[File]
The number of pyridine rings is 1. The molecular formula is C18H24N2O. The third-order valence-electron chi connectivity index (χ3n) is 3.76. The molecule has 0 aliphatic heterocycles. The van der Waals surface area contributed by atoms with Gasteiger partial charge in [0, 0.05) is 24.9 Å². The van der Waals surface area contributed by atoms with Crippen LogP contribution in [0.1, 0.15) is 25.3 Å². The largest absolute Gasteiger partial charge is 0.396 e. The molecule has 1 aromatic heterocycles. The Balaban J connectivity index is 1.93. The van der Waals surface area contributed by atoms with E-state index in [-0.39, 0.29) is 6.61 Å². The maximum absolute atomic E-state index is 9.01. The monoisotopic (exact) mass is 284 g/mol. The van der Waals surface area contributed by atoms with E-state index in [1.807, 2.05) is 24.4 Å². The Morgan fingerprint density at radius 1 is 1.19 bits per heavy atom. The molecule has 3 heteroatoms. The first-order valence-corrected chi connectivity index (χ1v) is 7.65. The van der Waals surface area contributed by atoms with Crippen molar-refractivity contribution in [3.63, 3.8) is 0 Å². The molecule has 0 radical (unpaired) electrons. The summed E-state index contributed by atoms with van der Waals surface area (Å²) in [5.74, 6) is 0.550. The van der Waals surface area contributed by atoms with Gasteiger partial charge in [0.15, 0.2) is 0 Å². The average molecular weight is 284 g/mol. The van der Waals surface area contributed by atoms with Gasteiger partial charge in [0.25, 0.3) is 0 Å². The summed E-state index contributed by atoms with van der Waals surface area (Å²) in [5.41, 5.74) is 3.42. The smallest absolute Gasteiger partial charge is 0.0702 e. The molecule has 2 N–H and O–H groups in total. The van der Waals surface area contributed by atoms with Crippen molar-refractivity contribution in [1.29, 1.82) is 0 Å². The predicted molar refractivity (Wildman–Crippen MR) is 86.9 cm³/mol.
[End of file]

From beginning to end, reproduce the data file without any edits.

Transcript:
The number of pyridine rings is 1. The molecular formula is C18H24N2O. The third-order valence-electron chi connectivity index (χ3n) is 3.76. The molecule has 0 aliphatic heterocycles. The van der Waals surface area contributed by atoms with Gasteiger partial charge in [0, 0.05) is 24.9 Å². The van der Waals surface area contributed by atoms with Crippen LogP contribution in [0.1, 0.15) is 25.3 Å². The largest absolute Gasteiger partial charge is 0.396 e. The molecule has 1 aromatic heterocycles. The Balaban J connectivity index is 1.93. The van der Waals surface area contributed by atoms with E-state index in [-0.39, 0.29) is 6.61 Å². The maximum absolute atomic E-state index is 9.01. The monoisotopic (exact) mass is 284 g/mol. The van der Waals surface area contributed by atoms with E-state index in [1.807, 2.05) is 24.4 Å². The Morgan fingerprint density at radius 1 is 1.19 bits per heavy atom. The molecule has 3 heteroatoms. The first-order valence-corrected chi connectivity index (χ1v) is 7.65. The van der Waals surface area contributed by atoms with Crippen molar-refractivity contribution in [3.63, 3.8) is 0 Å². The molecule has 0 radical (unpaired) electrons. The summed E-state index contributed by atoms with van der Waals surface area (Å²) in [5.74, 6) is 0.550. The van der Waals surface area contributed by atoms with Gasteiger partial charge in [0.15, 0.2) is 0 Å². The average molecular weight is 284 g/mol. The van der Waals surface area contributed by atoms with Gasteiger partial charge in [0.25, 0.3) is 0 Å². The summed E-state index contributed by atoms with van der Waals surface area (Å²) in [5.41, 5.74) is 3.42. The smallest absolute Gasteiger partial charge is 0.0702 e. The molecule has 2 N–H and O–H groups in total. The van der Waals surface area contributed by atoms with Crippen molar-refractivity contribution in [1.29, 1.82) is 0 Å². The predicted molar refractivity (Wildman–Crippen MR) is 86.9 cm³/mol.